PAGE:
I think most people are probably familiar with the basic idea of It, in the same way that everyone understands generally how Freddy Krueger or Jason Voorhees operates. Essentially, the town of Derry is home to a fear-eating monster that often disguises itself as a clown.
The story is split over two time periods – one in which a group of outcast children are hunted by the monster, and one years later in which the outcast children, now adults, return to Derry to deal with the monster again. As you might imagine, it’s quite a long book.
The 1990 miniseries was an attempt to take the massive and complex story of It and distill it down to a three-hour running time. It was reasonably successful.
The major strengths of the novel were the terror it engendered and the portrayal of 1950s childhood. That second element is the greatest strength of the miniseries. It convincingly creates the childrens’ world and perspectives – a few well-chosen scenes establish the rules they play by, the pressures they are under, and their underlying characters. As a writer, King is gifted at bringing Americana to life; It does as well.
However, the horror inter-woven amongst the childhood experiences is not as strong. It’s all a bit obvious, less fear-made-flesh and more clown with big teeth. General special effects – big glowing lights – substitute for subtler ones, and at times it feels more like a portal fantasy than a horror film.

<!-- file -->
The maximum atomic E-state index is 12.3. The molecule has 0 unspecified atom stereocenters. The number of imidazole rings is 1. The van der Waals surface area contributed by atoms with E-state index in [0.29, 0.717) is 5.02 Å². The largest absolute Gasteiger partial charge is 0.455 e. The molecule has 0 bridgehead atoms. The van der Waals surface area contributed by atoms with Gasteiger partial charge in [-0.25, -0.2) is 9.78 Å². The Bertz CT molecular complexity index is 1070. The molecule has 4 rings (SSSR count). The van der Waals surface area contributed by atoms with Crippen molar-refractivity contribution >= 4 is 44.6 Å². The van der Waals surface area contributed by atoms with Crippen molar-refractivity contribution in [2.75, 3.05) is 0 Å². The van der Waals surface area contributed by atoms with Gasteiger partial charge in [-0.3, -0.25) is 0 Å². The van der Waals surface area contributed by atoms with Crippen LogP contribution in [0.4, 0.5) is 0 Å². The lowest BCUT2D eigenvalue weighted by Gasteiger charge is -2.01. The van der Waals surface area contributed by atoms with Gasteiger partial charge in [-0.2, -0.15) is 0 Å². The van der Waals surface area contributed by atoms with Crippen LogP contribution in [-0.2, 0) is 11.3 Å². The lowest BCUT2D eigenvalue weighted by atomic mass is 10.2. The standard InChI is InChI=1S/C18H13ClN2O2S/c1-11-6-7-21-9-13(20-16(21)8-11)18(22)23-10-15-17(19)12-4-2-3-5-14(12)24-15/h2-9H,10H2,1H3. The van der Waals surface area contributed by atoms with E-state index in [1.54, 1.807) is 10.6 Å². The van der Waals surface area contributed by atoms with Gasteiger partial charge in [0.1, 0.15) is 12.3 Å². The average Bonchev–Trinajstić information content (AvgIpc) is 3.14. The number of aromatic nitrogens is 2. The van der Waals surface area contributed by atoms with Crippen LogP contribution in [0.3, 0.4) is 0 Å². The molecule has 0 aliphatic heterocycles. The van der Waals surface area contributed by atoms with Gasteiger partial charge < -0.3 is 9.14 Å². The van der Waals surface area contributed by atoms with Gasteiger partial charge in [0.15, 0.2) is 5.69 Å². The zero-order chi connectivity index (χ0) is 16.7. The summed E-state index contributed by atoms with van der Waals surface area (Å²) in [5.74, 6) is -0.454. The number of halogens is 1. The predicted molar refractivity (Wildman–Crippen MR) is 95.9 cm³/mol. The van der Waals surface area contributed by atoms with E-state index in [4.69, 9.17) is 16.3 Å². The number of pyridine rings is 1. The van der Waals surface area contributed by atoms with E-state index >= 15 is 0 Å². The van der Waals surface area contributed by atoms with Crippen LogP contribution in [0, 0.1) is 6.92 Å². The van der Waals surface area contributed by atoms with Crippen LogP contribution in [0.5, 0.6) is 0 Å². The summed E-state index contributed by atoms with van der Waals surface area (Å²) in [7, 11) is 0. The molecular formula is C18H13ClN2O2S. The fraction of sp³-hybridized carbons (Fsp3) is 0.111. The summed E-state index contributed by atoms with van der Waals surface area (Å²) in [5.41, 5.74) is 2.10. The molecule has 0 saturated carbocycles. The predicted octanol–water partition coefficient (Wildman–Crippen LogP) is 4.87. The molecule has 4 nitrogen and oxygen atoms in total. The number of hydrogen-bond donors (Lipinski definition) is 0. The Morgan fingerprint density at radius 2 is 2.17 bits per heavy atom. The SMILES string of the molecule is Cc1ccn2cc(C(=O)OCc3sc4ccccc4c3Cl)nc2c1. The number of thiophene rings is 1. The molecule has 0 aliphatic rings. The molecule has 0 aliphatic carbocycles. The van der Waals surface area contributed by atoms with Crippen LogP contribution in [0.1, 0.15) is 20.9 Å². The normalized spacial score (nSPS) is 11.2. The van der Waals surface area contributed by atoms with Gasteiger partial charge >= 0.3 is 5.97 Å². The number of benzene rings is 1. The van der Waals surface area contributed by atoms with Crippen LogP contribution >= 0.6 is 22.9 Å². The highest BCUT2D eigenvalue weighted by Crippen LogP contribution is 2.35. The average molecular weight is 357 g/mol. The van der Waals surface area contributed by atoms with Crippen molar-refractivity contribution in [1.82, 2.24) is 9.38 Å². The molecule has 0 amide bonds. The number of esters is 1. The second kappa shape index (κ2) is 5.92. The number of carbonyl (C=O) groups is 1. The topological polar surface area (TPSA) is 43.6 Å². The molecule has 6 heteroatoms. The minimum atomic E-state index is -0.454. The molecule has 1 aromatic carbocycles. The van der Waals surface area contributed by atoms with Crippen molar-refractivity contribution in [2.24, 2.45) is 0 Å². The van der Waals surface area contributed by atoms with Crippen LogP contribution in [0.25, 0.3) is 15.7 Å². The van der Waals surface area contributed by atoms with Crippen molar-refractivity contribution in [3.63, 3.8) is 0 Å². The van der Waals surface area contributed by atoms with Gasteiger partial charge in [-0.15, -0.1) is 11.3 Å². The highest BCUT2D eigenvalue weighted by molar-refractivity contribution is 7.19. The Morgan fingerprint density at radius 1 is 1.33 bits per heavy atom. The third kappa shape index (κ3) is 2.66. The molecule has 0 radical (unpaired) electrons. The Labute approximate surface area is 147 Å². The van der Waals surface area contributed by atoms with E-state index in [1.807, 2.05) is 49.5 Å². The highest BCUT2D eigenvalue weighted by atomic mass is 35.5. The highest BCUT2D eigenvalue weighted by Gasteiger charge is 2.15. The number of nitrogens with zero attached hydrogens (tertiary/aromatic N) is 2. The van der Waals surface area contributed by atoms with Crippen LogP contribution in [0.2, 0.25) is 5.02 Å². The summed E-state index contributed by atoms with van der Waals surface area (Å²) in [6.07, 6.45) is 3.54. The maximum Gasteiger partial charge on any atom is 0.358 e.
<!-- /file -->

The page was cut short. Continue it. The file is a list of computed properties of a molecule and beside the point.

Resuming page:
Tim Curry makes a very memorable Pennywise, but he’s definitely playing a clown who happens to be evil, rather than a monster pretending to be a clown. That might sound like a pointless distinction, but it does affect the menace of the whole thing; you find yourself laughing with Pennywise, rather than shrinking from him in horror. At its best, the horror is implied rather than direct, a voice or a signal, not the full clown.
Famously, the novel It has some rather bizarre moments to do with sex and gender – most notably the under-age orgy. That scene is wisely missing from this adaptation, but the miniseries still showcases some odd and somewhat objectifying ideas about women and their place in society.
It has an unsatisfying ending, devolving to rubber monsters and scenes that look like they belong in Labyrinth, rather than the creeping horror that you want from the story. That is, again, another similarity with the book – both end weakly, moving away from the core concept into metaphysics and confusion.
As a horror film, It is unsatisfying. As the film version of a novel, it’s quite close. It was always going to be a hard book to adapt, but the miniseries manages to capture not just the high-points and the overall ideas of the novel, but also, and rather less positively, the weaker notes as well. I enjoyed the series, I thought it was very well made, but it wasn’t as polished or as creepy as I wanted it to be.